Cherokee's visit London in 1762. Original caption: "The Three Cherokees came over from the head of the River Savanna to London, 1762. 1: Their Interpreter that was Poisoned. 2: Outacite or Man-killer; who Sets up the War Whoop, as, (Woach Woach ha ha hoch Waoch) with his Wampum. 3: Austenaco or King, a great Warrior who has his Calumet or Pipe, by taking a Whiff of which, is their most sacred emblem of peace. 4: Uschesees y Great Hunter, or Scalpper, as the Character of a Warrior depends on the Number of Scalps, he has them without Number. " Cherokee had visited before in 1730. Learn more about that here.
About 200 years ago the Cherokee Indians were one tribe, or "Indian Nation" that lived in the southeast part of what is now the United States. During the 1830's and 1840's, the period covered by the Indian Removal Act, many Cherokees were moved west to a territory that is now the State of Oklahoma. A number remained in the southeast and gathered in North Carolina where they purchased land and continued to live. Others went into the Appalachian Mountains to escape being moved west and many of their descendants may still live there now.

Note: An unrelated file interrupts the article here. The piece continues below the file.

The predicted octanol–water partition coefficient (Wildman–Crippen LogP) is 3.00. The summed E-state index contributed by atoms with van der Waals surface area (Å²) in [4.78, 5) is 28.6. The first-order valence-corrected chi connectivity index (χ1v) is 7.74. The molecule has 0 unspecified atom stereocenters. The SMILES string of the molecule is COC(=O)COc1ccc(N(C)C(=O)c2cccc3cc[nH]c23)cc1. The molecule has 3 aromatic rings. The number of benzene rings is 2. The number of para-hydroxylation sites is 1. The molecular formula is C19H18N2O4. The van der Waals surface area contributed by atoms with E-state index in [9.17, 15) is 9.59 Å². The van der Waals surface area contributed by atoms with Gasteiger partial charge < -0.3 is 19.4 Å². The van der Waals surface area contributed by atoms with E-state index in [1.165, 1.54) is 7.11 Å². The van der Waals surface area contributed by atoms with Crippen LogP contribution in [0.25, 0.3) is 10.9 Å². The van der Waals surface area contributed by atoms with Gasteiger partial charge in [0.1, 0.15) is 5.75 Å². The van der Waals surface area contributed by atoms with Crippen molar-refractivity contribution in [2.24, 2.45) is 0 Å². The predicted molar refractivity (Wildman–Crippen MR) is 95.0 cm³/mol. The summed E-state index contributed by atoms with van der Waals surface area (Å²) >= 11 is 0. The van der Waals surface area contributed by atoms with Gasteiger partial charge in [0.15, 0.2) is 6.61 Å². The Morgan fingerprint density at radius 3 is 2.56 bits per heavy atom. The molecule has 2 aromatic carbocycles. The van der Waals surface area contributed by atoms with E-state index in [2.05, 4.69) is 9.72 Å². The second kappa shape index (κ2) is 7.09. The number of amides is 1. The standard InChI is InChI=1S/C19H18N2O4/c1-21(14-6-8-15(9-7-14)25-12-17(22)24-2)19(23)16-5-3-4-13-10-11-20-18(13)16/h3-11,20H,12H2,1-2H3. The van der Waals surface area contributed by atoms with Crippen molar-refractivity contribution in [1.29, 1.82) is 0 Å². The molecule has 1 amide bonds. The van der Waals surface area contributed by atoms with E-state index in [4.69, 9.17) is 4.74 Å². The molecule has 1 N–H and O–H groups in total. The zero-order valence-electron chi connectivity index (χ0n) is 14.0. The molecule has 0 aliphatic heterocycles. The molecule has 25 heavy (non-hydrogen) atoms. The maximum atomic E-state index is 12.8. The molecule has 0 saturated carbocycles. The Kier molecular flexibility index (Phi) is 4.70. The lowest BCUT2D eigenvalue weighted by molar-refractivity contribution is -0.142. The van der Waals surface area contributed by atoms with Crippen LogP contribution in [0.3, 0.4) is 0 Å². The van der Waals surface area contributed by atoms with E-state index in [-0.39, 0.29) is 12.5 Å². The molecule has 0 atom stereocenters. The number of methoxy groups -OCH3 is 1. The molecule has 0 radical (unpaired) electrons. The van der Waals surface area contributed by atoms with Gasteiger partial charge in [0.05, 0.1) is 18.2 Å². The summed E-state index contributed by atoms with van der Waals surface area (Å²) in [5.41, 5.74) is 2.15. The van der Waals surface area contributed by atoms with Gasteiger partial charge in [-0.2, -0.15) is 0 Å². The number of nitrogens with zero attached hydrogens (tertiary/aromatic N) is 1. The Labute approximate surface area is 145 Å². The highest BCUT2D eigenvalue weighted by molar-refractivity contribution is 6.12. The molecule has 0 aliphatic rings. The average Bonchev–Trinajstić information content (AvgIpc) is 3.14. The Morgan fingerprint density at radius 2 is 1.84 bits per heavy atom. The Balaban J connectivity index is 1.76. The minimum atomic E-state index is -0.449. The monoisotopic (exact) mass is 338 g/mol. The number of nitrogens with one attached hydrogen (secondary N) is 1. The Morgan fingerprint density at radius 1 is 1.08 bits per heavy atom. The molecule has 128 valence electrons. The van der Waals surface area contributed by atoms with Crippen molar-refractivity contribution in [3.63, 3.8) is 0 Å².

The Cherokees were once a mighty and powerful nation. At the time when the Cherokees came first in contact with the white man (DeSoto in 1540, they claimed some 135,000 square miles of territory covering parts of eight present-day states: North Carolina, South Carolina, Georgia, Alabama, Tennessee, Kentucky, Virginia and West Virginia). By the end of the American Revolutionary War, the Cherokees had lost about half of their land in the east. Between 1785 and 1835 the Cherokee lands had shrunk to a few million acres.
By the "Treaty of New Echota" in 1835, all lands east of the Mississippi River were ceded to the Federal Government. (Of the 40 treaties executed with the Cherokees, the Federal Government chose to break each and every one.) As far back as 1782, a group of Eastern Cherokee who fought with the British in the Revolution petitioned the Spanish for permission to settle west of the Mississippi, which was granted. A group of Eastern Cherokee moved in 1794 into the St. Francis River valley in present-day southeastern Missouri. It is probable that there were already Cherokee settled in the Missouri area. Records of how many people, and when, moved "West" are limited. Due to earthquakes and flooding in Missouri, around 1812, most of the Cherokee in Missouri moved into present-day northwestern Arkansas.